# Hex

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 LSL Portal

## Function: string hex(integer value);

Returns the hexadecimal nybbles of the signed integer value in order. Specifically returns the nybbles from most to least significant, starting with the first nonzero nybble, folding every nybble to lower case, and beginning with the nonnegative prefix "0x" or the negative prefix "-0x".

Parameters:

 • integer value – signed value to be expressed as negative or nonnegative hex

Note: Always begins any result of eight nybbles with one of the positive signed nybbles 1 2 3 4 5 6 7, never with a zero or unsigned nybble 0 8 9 A B C D E F, except for the boundary test case of the most negative integer "-0x80000000".

## Code

The brief, clear, conventional code here implements this specification exactly.

The Efficient Hex article presents an alternative approach: clever, small, and fast code to implement the same specification and related specifications, and also links to instruments that measure small and fast.

```// http://wiki.secondlife.com/wiki/hex

string XDIGITS = "0123456789abcdef"; // could be "0123456789ABCDEF"

string hexes(integer bits)
{
string nybbles = "";
while (bits)
{
integer lsn = bits & 0xF; // least significant nybble
string nybble = llGetSubString(XDIGITS, lsn, lsn);
nybbles = nybble + nybbles;
bits = bits >> 4; // discard the least significant bits at right
bits = bits & 0xfffFFFF; // discard the sign bits at left
}
return nybbles;
}

string hex(integer value)
{
if (value < 0)
{
return "-0x" + hexes(-value);
}
else if (value == 0)
{
return "0x0"; // hexes(value) == "" when (value == 0)
}
else // if (0 < value)
{
return "0x" + hexes(value);
}
}```

## Demo Results

Running the demo should produce exactly these results:

```Hello
0x0 == 0
0x400 == (0x00FEDC00 & -0x00FEDC00)
0x40000000 == (1 << 30)
-0x80000000 == 0x80000000
-0x123678a == 0xFEDC9876
-0x1 == -1
-0x1 == 0x123456789
OK
Hello again
0x7fffffff as base
0x7fffffff by owner
0x0 by group
0x0 by anyone
0x82000 by next owner
aka 532480
OK
```

## Demo

To reproduce exactly the expected demo results above, run the demo code below.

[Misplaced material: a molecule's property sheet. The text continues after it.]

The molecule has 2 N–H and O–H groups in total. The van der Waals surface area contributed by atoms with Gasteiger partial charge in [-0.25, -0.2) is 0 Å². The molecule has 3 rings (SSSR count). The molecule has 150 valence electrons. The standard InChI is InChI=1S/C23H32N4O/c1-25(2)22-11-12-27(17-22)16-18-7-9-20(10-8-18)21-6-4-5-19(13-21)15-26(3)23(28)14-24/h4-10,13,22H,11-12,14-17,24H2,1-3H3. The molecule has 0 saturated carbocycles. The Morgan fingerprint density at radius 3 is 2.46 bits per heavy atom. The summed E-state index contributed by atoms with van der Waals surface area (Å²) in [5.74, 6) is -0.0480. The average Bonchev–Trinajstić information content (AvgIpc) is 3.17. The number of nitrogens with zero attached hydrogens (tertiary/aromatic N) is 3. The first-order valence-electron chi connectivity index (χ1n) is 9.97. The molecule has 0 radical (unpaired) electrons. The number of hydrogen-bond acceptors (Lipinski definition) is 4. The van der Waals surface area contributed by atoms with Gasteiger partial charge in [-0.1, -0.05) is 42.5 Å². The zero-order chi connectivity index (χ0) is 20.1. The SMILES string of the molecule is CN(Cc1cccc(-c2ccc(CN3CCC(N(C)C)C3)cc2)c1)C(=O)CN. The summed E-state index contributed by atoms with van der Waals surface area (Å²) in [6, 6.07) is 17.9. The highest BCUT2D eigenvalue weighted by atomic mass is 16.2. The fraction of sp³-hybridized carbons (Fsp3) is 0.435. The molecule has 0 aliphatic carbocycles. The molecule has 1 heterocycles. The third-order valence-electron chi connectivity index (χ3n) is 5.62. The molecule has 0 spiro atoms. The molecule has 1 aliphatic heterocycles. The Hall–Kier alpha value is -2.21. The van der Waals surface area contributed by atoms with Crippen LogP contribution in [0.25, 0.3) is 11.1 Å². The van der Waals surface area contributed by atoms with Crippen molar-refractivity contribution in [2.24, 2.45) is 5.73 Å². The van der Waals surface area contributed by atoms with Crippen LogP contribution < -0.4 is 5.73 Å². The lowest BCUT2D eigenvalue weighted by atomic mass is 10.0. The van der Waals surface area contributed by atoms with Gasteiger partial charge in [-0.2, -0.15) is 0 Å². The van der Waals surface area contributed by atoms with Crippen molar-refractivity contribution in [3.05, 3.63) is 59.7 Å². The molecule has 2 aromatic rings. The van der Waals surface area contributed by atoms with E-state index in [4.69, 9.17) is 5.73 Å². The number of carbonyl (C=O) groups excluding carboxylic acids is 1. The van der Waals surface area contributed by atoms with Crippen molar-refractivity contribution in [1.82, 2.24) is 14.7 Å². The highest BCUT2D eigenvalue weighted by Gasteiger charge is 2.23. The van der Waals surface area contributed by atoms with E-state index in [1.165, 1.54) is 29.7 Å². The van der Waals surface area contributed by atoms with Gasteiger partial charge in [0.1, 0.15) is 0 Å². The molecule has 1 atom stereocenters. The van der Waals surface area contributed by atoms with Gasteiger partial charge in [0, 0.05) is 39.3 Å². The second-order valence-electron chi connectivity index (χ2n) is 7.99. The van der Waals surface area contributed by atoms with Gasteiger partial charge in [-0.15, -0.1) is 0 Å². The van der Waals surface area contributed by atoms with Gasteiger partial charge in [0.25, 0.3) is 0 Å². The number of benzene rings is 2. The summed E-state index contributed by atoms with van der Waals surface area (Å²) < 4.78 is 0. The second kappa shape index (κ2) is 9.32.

We chose test cases that astonish people new to hex and test cases that astonish people new to LSL permission masks.

You'll get the permission mask results we show if you create a New Script to run this demo in. If instead you try modifying some old script to run this demo, then you might have to edit its permission masks to get the demo results that we show here.

```default
{
state_entry()
{
llOwnerSay("Hello");
llOwnerSay(hex(0) + " == 0");
llOwnerSay(hex(0x00FEDC00 & -0x00FEDC00) + " == (0x00FEDC00 & -0x00FEDC00)");
llOwnerSay(hex(1 << 30) + " == (1 << 30)");
llOwnerSay(hex(0x80000000) + " == 0x80000000");
llOwnerSay(hex(0xFEDC9876) + " == 0xFEDC9876");
llOwnerSay(hex(-1) + " == -1");
llOwnerSay(hex(0x123456789) + " == 0x123456789");
llOwnerSay("OK");

llOwnerSay("Hello again");
string item = llGetScriptName();
llOwnerSay("OK");
}
}```

## Specification

We chose requirements that astonish people who usually write clever, small, or fast code by taking as precedent a specification from the far off world of people who usually write brief, clear, and conventional code.

We require exactly the same results as the hex function of the popular Python scripting language. We thus reproduce how hex integer literals often appear in LSL script, conforming to such arbitrary and traditional AT&T C conventions as:

1. return lower case a b c d e f rather than upper case A B C D E F,
2. return a signed 31-bit result if negative, rather than an unsigned 32-bit result,
3. omit the leading zeroed nybbles, except return "0x0" rather than "0x" when the result is zero,
4. return a meaningless "0" before the "x", as LSL and C compilers require,
5. return the "x" on the left as in LSL and C, not the "h" on the right as in Assembly code, and
6. return the nybbles listed from most to least significant as in English, not listed from least to most significant as in Arabic.

Brief doc for the Python hex function appears buried deep within http://docs.python.org/lib/built-in-funcs.html

Disputes over the detailed specification of the Python hex function appear buried deep within http://www.python.org/dev/peps/pep-0237/